Pittsburgh Pirates right-hander Bryse Wilson has heavily struggled this season, so what is next for the former prospect?
The Pittsburgh Pirates acquired Bryse Wilson at the 2021 trade deadline in a two-player package for reliever Richard Rodríguez. The other prospect heading back to the Pirates was right-hander Ricky DeVito. After kicking off the season in the Pirate Opening Day starting rotation, Wilson was demoted in early May when Roansy Contreras was recalled from Triple-A.
Now with Cody Bolton and Mike Burrows doing well at Triple-A, Carmen Mlodzinski, Kyle Nicolas, and now Quinn Priester at Double-A, and the likes of Contreras, JT Brubaker, Zach Thompson, and even Mitch Keller are giving the Pirates solid innings in the majors, the seat has to be getting hot for Wilson. So what’s next for him and the Pittsburgh Pirates?
Wilson was kicked out of the rotation for a reason. In 33.2 innings this season, the former Atlanta Braves top prospect had an 8.29 ERA, 5.25 FIP, and 1.84 WHIP. Wilson struggled to get strikeouts, having a 16.6% strikeout rate and a fairly mediocre 9.2% walk rate. Wilson’s 26.1% line drive rate was only compounded by the fact he was in the bottom 15th percentile of opponent exit velo and bottom 33rd percentile of opponent hard-hit rate.
To say that Wilson has been the weakest link to the Pirate pitching staff this year would be an understatement. Since the start of May, Pirate starters have given up 118 earned runs in 240.1 innings. Wilson is responsible for 20 of those runs (17%) while pitching just 9.1 innings (3.9%). The ratio of earned runs allowed to innings pitched for Wilson compared to all Pirate starters is astounding. The Pirate starting rotation ERA goes from 4.42 to just 3.82 since May 1st when you take out Wilson’s results.
Wilson is far from a guarantee to be on the Pirate 2023 Opening Day 40-man roster, let alone a 26-man roster. As we looked at earlier, the Pirate upper minor leagues are filled with notable talent. With Priester and Nicolas returning from injury, the Altoona Curve now has them, along with Mlodzinski, in their starting rotation. This comes a few weeks after Burrows’s promotion to Triple-A Indianapolis, where he is performing well. There are plenty of more prospects at Double-A and Triple-A for the Bucs, but that’s just the most notable.
While Wilson has greatly struggled this year, he is still young. He’s 24 years old and comes with a former top 100 prospect pedigree. He was a top 80-ish prospect by most prospect rankings going into 2019. The Pirates might be able to find some value in him as a change-of-scenery deal-sweetener type of trade piece. There’s a decent chance that a team like the Oakland Athletics or Washington Nationals would take a chance on him based on age, years left on his contract, and former prospect status alone.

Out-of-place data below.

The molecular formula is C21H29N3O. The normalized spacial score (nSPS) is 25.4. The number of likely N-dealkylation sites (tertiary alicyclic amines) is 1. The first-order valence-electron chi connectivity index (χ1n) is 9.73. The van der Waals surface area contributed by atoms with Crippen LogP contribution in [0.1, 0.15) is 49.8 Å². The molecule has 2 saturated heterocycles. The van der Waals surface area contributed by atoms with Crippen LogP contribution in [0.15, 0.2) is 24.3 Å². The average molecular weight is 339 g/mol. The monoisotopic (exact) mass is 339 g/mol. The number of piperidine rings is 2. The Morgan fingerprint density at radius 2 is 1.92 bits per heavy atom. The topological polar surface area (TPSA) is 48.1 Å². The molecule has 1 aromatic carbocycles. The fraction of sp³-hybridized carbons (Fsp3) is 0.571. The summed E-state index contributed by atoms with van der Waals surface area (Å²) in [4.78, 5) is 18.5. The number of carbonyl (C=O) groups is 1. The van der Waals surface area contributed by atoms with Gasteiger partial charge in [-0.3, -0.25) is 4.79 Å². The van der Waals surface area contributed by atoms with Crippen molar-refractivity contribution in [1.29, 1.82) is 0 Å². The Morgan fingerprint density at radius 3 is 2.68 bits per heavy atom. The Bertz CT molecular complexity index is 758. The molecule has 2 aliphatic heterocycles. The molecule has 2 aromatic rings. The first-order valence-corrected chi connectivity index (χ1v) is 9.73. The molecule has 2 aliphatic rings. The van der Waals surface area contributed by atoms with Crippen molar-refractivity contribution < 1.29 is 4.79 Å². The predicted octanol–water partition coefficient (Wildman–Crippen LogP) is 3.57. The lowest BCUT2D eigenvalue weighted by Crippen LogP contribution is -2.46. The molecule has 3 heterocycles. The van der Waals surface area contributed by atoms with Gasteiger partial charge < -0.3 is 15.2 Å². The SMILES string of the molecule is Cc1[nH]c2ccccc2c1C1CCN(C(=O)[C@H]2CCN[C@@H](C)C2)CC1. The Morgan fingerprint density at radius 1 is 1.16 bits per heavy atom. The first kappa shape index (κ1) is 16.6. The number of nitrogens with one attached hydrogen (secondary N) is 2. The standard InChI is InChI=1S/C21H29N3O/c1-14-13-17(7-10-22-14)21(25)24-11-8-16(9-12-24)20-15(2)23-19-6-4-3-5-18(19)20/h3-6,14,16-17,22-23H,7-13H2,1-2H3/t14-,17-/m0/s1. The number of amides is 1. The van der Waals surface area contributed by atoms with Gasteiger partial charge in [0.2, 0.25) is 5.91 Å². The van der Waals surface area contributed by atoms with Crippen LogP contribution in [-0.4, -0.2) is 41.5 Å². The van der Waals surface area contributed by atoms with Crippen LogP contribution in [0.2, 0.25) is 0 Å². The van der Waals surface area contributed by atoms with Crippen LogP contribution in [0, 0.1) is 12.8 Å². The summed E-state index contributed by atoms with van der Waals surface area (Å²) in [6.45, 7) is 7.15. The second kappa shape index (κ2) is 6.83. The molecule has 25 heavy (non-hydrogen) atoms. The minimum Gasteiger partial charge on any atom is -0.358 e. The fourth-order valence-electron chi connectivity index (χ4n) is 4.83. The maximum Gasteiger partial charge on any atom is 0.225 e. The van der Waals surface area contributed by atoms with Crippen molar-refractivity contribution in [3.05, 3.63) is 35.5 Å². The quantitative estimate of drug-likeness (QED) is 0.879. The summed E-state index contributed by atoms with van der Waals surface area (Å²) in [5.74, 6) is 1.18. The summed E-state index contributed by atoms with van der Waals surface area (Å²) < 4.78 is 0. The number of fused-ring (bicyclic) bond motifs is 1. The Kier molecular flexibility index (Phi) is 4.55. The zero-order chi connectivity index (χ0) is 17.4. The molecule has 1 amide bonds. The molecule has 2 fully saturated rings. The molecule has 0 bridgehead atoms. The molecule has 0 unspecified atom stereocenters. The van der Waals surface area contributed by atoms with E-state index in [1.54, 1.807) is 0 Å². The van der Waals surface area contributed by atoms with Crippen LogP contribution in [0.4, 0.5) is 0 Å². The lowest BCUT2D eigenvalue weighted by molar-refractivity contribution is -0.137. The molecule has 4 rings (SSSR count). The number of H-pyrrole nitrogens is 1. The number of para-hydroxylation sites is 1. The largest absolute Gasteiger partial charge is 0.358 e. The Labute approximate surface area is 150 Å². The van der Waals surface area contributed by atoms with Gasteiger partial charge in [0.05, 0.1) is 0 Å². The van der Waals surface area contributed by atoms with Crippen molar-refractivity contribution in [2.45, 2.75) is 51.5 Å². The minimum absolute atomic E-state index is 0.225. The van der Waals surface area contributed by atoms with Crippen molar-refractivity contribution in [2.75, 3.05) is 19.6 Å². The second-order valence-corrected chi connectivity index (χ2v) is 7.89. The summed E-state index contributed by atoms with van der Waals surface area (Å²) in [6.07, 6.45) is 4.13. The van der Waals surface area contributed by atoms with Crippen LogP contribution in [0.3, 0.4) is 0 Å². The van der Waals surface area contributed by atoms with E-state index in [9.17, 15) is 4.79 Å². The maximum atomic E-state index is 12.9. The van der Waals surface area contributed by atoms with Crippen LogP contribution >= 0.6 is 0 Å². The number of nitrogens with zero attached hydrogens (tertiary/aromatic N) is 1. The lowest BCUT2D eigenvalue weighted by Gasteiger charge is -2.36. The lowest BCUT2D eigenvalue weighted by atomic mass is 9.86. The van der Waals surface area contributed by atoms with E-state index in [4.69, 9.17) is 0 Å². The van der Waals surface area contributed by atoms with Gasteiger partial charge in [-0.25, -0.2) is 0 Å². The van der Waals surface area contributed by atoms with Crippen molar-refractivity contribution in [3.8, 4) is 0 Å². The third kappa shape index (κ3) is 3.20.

If the Pittsburgh Pirates want to keep Wilson, they could try him out in the bullpen. Wil Crowe struggled mightily last season, but he’s been a quality relief arm for the Pirates this year. Now, granted, Crowe had a little more going for him than Wilson does now. Crowe’s fastball displayed above-average velocity and spin, a quality changeup, and was above-average in terms of limiting hard contact. A move to the bullpen might help Wilson gain a tick of velo and slightly more spin, but he’s still in the bottom 39th percentile of fastball velo and bottom 5th percentile of fastball spin rate. Although it might not look like a pretty answer on paper, it’s still an option nonetheless.
The last option would be to just keep him as pitching depth. There’s no such thing as too many pitchers, and teams constantly have injuries or need another in-case-of-emergency arm. The problem with this would be whether or not he’d be worth keeping on the 40-man roster. The Bucs could try and pass him through waivers, but he’d likely get claimed, again based on age, prospect pedigree, and contract status.
Wilson’s days as a starter for the Pittsburgh Pirates are likely numbered. I don’t see him getting another shot to start this year unless multiple pitchers suffer injuries. Even then, the Pirates have enough upper-minors talent to handle a few injuries before having to turn to Wilson. There’s a possibility the Bucs will try to look for a trade partner involving Wilson this deadline or off-season. But there’s an equal chance they keep him around in the organization for now. Only time will tell, but the future for BWilson and the Pirates is dimming as prospects keep performing in the minors and get promoted to the next level.